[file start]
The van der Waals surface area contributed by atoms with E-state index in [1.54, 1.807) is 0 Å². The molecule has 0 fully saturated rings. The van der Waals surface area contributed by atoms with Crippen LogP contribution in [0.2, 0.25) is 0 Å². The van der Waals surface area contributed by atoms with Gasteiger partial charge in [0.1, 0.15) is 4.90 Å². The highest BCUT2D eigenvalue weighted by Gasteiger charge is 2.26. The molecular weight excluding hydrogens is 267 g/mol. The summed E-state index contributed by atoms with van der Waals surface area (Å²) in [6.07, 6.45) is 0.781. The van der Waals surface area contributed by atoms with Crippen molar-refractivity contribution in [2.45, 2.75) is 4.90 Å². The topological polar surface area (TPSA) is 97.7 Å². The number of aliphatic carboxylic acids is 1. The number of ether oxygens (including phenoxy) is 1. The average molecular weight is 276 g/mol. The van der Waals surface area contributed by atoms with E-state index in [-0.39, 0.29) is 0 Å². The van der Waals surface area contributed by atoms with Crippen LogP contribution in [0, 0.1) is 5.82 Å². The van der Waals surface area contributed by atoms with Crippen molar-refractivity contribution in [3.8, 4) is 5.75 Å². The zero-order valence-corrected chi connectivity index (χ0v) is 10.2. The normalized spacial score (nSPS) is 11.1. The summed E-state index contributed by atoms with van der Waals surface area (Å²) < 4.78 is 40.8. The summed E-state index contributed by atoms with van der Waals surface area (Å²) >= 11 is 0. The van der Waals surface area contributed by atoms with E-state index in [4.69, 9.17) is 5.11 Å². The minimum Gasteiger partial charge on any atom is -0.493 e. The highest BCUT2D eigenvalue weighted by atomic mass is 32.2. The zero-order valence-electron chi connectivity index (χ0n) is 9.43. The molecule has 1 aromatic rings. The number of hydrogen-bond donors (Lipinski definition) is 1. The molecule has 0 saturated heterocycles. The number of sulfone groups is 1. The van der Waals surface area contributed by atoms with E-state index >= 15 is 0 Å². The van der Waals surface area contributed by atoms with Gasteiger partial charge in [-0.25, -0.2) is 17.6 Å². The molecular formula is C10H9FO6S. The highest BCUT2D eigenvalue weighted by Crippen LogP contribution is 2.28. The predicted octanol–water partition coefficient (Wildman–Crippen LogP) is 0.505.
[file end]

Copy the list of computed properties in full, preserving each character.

The van der Waals surface area contributed by atoms with E-state index in [1.54, 1.807) is 0 Å². The molecule has 0 fully saturated rings. The van der Waals surface area contributed by atoms with Crippen LogP contribution in [0.2, 0.25) is 0 Å². The van der Waals surface area contributed by atoms with Gasteiger partial charge in [0.1, 0.15) is 4.90 Å². The highest BCUT2D eigenvalue weighted by Gasteiger charge is 2.26. The molecular weight excluding hydrogens is 267 g/mol. The summed E-state index contributed by atoms with van der Waals surface area (Å²) in [6.07, 6.45) is 0.781. The van der Waals surface area contributed by atoms with Crippen molar-refractivity contribution in [2.45, 2.75) is 4.90 Å². The topological polar surface area (TPSA) is 97.7 Å². The number of aliphatic carboxylic acids is 1. The number of ether oxygens (including phenoxy) is 1. The average molecular weight is 276 g/mol. The van der Waals surface area contributed by atoms with E-state index in [-0.39, 0.29) is 0 Å². The van der Waals surface area contributed by atoms with Crippen LogP contribution in [0, 0.1) is 5.82 Å². The van der Waals surface area contributed by atoms with Crippen molar-refractivity contribution in [3.8, 4) is 5.75 Å². The zero-order valence-corrected chi connectivity index (χ0v) is 10.2. The normalized spacial score (nSPS) is 11.1. The summed E-state index contributed by atoms with van der Waals surface area (Å²) < 4.78 is 40.8. The summed E-state index contributed by atoms with van der Waals surface area (Å²) >= 11 is 0. The van der Waals surface area contributed by atoms with E-state index in [4.69, 9.17) is 5.11 Å². The minimum Gasteiger partial charge on any atom is -0.493 e. The highest BCUT2D eigenvalue weighted by atomic mass is 32.2. The zero-order valence-electron chi connectivity index (χ0n) is 9.43. The molecule has 1 aromatic rings. The number of hydrogen-bond donors (Lipinski definition) is 1. The molecule has 0 saturated heterocycles. The number of sulfone groups is 1. The van der Waals surface area contributed by atoms with E-state index >= 15 is 0 Å². The van der Waals surface area contributed by atoms with Gasteiger partial charge in [-0.25, -0.2) is 17.6 Å². The molecular formula is C10H9FO6S. The highest BCUT2D eigenvalue weighted by Crippen LogP contribution is 2.28. The predicted octanol–water partition coefficient (Wildman–Crippen LogP) is 0.505.